That Miller returned to the series after thirty years, now a man in his late 60s whose directorial output in the previous two decades had consisted of a (admittedly wonderful) sequel to Babe and two Happy Feet films, is impressive enough. But the dazzling technical feat and artistic achievement of the film puts filmmakers half his age (and basically anybody working in action filmmaking) to shame. After fifteen years of false starts and near misses, he waltzed back in and delivered a masterpiece.

The score by Junkie XL is so propulsive that I had it thrumming in my head for hours after the film had ended, maintaining the adrenaline rush the film triggered until late that night.

The photography by John Seale is spectacular, full of unforgettable images. With Seale, Miller returned to the post-apocalyptic wasteland, grown so drab and gray and oppressive in his absence, and suffused it not only with blazing energy but with a dazzling orange and blue color scheme. Imagine that, primary colors after the end of the world!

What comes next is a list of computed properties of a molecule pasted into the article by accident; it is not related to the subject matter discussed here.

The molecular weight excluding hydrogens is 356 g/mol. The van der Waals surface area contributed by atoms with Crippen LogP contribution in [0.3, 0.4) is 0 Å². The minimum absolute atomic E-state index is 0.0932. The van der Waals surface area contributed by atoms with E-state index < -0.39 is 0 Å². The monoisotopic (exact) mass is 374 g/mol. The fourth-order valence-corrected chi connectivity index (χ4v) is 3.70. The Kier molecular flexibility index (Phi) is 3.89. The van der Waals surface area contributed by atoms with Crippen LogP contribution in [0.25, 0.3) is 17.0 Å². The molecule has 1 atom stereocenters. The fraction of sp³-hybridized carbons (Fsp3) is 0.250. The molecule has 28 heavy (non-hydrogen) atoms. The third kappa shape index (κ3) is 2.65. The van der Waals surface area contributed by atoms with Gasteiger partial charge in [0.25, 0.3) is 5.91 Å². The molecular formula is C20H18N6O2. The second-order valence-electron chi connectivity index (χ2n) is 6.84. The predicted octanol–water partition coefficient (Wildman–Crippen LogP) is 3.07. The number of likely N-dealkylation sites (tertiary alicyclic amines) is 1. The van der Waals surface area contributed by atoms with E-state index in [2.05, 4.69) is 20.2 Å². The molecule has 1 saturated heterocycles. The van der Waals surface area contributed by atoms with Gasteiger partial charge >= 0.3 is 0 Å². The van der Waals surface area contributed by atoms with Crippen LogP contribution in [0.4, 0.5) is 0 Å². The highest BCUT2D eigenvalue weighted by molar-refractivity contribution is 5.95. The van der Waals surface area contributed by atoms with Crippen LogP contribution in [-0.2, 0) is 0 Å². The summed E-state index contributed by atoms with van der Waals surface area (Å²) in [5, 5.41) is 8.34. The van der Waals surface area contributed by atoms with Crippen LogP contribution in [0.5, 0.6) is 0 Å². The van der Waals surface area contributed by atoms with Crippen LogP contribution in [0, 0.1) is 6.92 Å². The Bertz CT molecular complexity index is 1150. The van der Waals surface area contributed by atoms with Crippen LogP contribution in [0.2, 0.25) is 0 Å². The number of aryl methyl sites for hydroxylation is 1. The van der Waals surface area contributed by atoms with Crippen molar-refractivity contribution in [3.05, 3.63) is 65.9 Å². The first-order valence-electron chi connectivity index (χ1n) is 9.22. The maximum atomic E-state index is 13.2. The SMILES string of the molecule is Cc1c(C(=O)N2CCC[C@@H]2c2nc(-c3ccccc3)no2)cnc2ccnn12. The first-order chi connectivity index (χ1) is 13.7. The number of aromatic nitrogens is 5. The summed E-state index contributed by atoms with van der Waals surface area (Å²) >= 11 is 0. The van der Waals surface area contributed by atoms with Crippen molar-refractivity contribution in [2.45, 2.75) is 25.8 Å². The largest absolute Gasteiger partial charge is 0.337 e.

The vehicular action sequences are truly awesome, but Miller proves his facility in all forms of action filmmaking in sequences like the hand-to-bolt cutters fight between Max, Furiosa, and Nux. It’s thrilling and brutal, but it’s also full of the same wit and grace and Spielbergian sense of well-paced escalation that characterizes the rest of the film’s action.

Really, guys, this is great film.